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Fishing For Salmon In Alaska

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All about fishing for chinook, chum, coho, pink and sockeye salmon.

By AA-Fishing Staff Writers

Alaska is renowned for its world-class salmon fishing, attracting anglers from around the globe seeking a thrilling and rewarding fishing experience. The purpose of this page is to share basic information about salmon fishing and identify popular salmon waters in the state. The state boasts five primary species of salmon: Chinook (also known as king salmon), sockeye (red salmon), coho (silver salmon), pink (humpy salmon), and chum (dog salmon). Each species has its unique characteristics and behavior, providing a diverse and exciting fishing opportunity for anglers.

Chinook salmon are the largest and most sought-after species in Alaska. Known for their strength and size, landing a Chinook salmon can be a challenging yet incredibly rewarding experience for anglers. These majestic fish migrate upstream to spawn, presenting anglers with a chance to hook into a trophy-sized catch.

Sockeye salmon, famous for their vibrant red color, are equally prized for their excellent taste and firm texture. They migrate in massive numbers, often creating mesmerizing displays as they swim upstream to their spawning grounds.

Coho salmon are renowned for their acrobatic leaps and powerful runs, making them an exhilarating species to target. Their aggressive nature and impressive fighting ability make them a favorite among anglers of all skill levels.

Pink salmon are the most abundant of all Alaska's salmon species, providing fantastic opportunities for anglers looking for fast-paced action and high catch rates. They return to Alaskan waters every two years in massive runs, making it possible for anglers to experience incredible fishing seasons.

Chum salmon, while less famous than the other species, still offer a challenging and exciting fishing experience. Their aggressive strikes and strong runs make them a formidable opponent for anglers.

Each species has its specific run timing, and different regions of Alaska offer prime fishing opportunities at different times of the year. Whether you're fishing in the waters of Southeast Alaska, the Kenai Peninsula, Bristol Bay, or the Aleutian Islands, Alaska's abundant salmon populations ensure that anglers have an unforgettable fishing experience and a chance to take home some of the most prized catches in the world.

Salmon Fishing Waters in Alaska

Salmon fishing in Alaska

Find salmon fishing all across Alaska including Aleknagik Lake, Becharof Lake, Lake Clark, Iliamna Lake and many other lakes plus plenty of streams and rivers used by salmon for spawn runs. Plan a fly fishing trip to catch big salmon including king, chum, coho, pink and sockeye salmon.

Chinook Salmon

Chinook salmon

World record: 97 lbs 4 oz

State Record: 97 lbs 4 oz

Chum Salmon

Chum salmon

World record: 35 lbs 0 oz

State Record: 32 lbs 0 oz

Coho Salmon

Coho salmon

World record: 33 lbs 7 oz

State Record: 26 lbs 0 oz

Pink Salmon

Pink salmon

World record: 14 lbs 8 oz

State Record: 13 lbs 7 oz

Sockeye Salmon

Sockeye salmon

World record: 15 lbs 4 oz

State Record: 16 lbs 0 oz

Click the images and links above for species details.

Alaska State Record Salmon

The state record chinook (king) salmon came from the Kenai River.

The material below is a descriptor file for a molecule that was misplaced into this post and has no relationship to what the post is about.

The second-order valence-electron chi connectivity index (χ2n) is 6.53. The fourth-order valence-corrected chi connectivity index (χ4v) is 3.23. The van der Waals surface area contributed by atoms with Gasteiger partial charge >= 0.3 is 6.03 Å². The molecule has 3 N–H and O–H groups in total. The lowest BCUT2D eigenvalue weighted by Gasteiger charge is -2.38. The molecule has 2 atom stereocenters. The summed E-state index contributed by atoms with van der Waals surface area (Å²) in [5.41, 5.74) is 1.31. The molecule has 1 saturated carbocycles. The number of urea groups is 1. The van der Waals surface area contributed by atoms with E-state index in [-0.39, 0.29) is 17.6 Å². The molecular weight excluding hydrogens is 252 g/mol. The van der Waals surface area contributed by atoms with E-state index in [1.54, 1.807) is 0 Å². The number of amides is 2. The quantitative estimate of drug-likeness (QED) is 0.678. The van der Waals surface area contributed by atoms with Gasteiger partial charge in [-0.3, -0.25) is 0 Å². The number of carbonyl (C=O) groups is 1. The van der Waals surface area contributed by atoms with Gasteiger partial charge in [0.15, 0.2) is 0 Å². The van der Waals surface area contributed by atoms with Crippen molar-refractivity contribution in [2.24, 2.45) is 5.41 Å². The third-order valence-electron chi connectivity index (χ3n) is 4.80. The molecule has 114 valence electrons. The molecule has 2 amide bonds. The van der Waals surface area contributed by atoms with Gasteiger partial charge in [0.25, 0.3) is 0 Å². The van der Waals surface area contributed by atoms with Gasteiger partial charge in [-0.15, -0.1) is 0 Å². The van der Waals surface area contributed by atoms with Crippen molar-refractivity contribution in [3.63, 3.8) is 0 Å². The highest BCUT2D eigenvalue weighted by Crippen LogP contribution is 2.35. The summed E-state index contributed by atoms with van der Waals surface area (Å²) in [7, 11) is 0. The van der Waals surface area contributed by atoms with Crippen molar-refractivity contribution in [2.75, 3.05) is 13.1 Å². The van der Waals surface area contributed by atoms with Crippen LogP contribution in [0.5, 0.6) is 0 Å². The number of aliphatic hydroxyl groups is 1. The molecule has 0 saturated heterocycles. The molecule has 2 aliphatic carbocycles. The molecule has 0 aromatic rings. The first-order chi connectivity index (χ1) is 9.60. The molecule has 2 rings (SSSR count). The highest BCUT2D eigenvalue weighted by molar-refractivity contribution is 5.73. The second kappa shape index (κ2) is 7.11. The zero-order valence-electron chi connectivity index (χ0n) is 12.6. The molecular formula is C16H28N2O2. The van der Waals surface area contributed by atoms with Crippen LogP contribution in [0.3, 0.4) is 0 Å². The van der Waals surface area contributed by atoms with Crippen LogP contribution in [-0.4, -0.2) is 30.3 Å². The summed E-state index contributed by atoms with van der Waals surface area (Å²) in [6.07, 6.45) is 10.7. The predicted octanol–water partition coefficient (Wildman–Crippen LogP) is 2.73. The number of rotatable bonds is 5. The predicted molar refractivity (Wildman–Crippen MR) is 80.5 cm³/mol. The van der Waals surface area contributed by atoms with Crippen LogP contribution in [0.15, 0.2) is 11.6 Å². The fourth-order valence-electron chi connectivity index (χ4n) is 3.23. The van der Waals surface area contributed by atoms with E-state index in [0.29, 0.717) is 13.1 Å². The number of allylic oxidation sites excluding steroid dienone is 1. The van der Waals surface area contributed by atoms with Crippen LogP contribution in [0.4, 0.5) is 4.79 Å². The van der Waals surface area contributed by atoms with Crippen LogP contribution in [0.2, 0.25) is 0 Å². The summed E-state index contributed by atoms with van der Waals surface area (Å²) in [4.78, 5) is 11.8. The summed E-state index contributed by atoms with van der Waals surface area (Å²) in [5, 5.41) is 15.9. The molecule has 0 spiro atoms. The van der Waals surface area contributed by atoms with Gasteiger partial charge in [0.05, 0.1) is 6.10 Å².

The state record coho salmon was caught in the Icy Strait.

The record chum salmon was taken out of the Caamano Point

The state record pink salmon was caught from the Kenai River.

The state record sockeye salmon was caught from the Kenai River.

Alaska Salmon Fishing

Alaska Salmon

The preferred method for catching salmon is fly fishing. Depending on the activity level, salmon may be caught on wet or dry flies, as well as a variety of other lures and baits.

The preferred method for catching salmon is fly fishing. Depending on the activity level, salmon may be caught on wet or dry flies. For more details check here for articles about fly fishing.

About The Pacific Salmon Family

Pacific Salmon are born in and remain in freshwater streams for the early years of life. The number varies by species. Afterward they migrate to the Pacific Ocean waters where they bulk up and prepare for their once in a lifetime spawning run up the freshwater stream where they were born. They will instinctively return to their birthplace, spawn and die. They are found in the streams which empty into the ocean, and adjoining ocean waters.

Salmon Organizations

Atlantic Salmon Federation

Atlantic Salmon Trust

Atlantic Salmon Museum

Pacific Salmon Commission

Pacific Salmon Foundation

Alaska Department of Fish & Game

Visit the website for fishing reports and information about salmon fishing in Alaska.


Salmon fishing waters and information, by state.

AK Salmon Fishing CA Salmon Fishing CO Salmon Fishing ID Salmon Fishing IL Salmon Fishing IN Salmon Fishing MA Salmon Fishing ME Salmon Fishing
MI Salmon Fishing MN Salmon Fishing MT Salmon Fishing NC Salmon Fishing ND Salmon Fishing NE Salmon Fishing NH Salmon Fishing
NJ Salmon Fishing NM Salmon Fishing NV Salmon Fishing NY Salmon Fishing OH Salmon Fishing OR Salmon Fishing PA Salmon Fishing
RI Salmon Fishing SD Salmon Fishing VT Salmon Fishing WA Salmon Fishing WI Salmon Fishing WY Salmon Fishing

Learn the life cycle of salmon

The more you know about the life cycle and seasonal migration of salmon, the more likely you are to be looking in the right area next time you visit Alaska salmon fishing waters. Visit the salmon fishing page for more information about the life cycle of the different species of salmon.

Contribute AK Salmon Fishing Knowledge

If you have information, articles or photos relating to salmon fishing in Alaska, which you would like to see published here, please submit them for consideration.